It’s often during the most challenging times when life-changing ideas are born. Such is the case for Quarantunes, the innovative streaming concert series co-created and co-hosted by Demi Weitz and her father, WME partner Richard Weitz, that has raised over $13 million for a host of charitable organizations since the coronavirus pandemic began.
What began as Demi’s 17th birthday present from her Hollywood agent dad—an evening on Zoom featuring Chicago artist Dario Giraldo—has since blossomed into an invitation-only event that has boasted performances by Josh Groban, John Legend, Brian Stokes Mitchell, Bernadette Peters, Billy Porter, H.E.R., Barry Manilow, the original cast of Hamilton, and dozens of others.
As the private streams began attracting more attention, high school student Weitz realized she and her father had a great opportunity to let the series help those struggling during these challenging times. It was after the fourth concert, the Los Angeles resident says, when she thought, “I'm very lucky. I'm very privileged, and I felt like there was a call to action. We had now created a platform that people were hearing about and wanting to be on. And we are luckier than most right now.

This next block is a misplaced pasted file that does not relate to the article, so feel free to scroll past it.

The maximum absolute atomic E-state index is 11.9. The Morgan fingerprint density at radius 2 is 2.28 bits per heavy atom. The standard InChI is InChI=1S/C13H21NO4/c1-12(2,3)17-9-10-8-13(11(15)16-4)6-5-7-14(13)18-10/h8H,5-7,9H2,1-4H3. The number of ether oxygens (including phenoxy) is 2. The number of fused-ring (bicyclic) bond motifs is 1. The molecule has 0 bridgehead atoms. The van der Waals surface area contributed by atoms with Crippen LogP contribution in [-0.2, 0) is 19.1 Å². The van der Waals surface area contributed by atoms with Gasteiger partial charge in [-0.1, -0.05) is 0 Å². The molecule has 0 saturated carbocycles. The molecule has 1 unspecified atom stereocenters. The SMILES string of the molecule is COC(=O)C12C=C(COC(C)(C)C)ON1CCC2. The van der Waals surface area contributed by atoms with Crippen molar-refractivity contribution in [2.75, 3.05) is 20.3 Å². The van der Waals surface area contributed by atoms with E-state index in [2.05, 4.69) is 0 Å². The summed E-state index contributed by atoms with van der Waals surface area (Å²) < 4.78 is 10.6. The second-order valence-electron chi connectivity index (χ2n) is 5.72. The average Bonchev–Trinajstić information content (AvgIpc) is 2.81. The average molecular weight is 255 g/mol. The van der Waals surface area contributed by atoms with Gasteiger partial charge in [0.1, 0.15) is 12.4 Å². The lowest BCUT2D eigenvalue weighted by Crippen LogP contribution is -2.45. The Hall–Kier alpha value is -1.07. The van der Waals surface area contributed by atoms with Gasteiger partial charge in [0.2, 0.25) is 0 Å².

“So I said, 'Dad, we're raising money for charity. There is not a question. We're doing it. This little thing that you started—or we started, because I guess it was for my birthday—it’s really helped people emotionally. But we need to take it a step further, because we're able to do that.’ So I created a GoFundMe [page], and I chose the Saban Community Clinic [as the first beneficiary].” Quarantunes ended up raising $100,000 for the Los Angeles medical clinic through GoFundMe and organizational matching donations.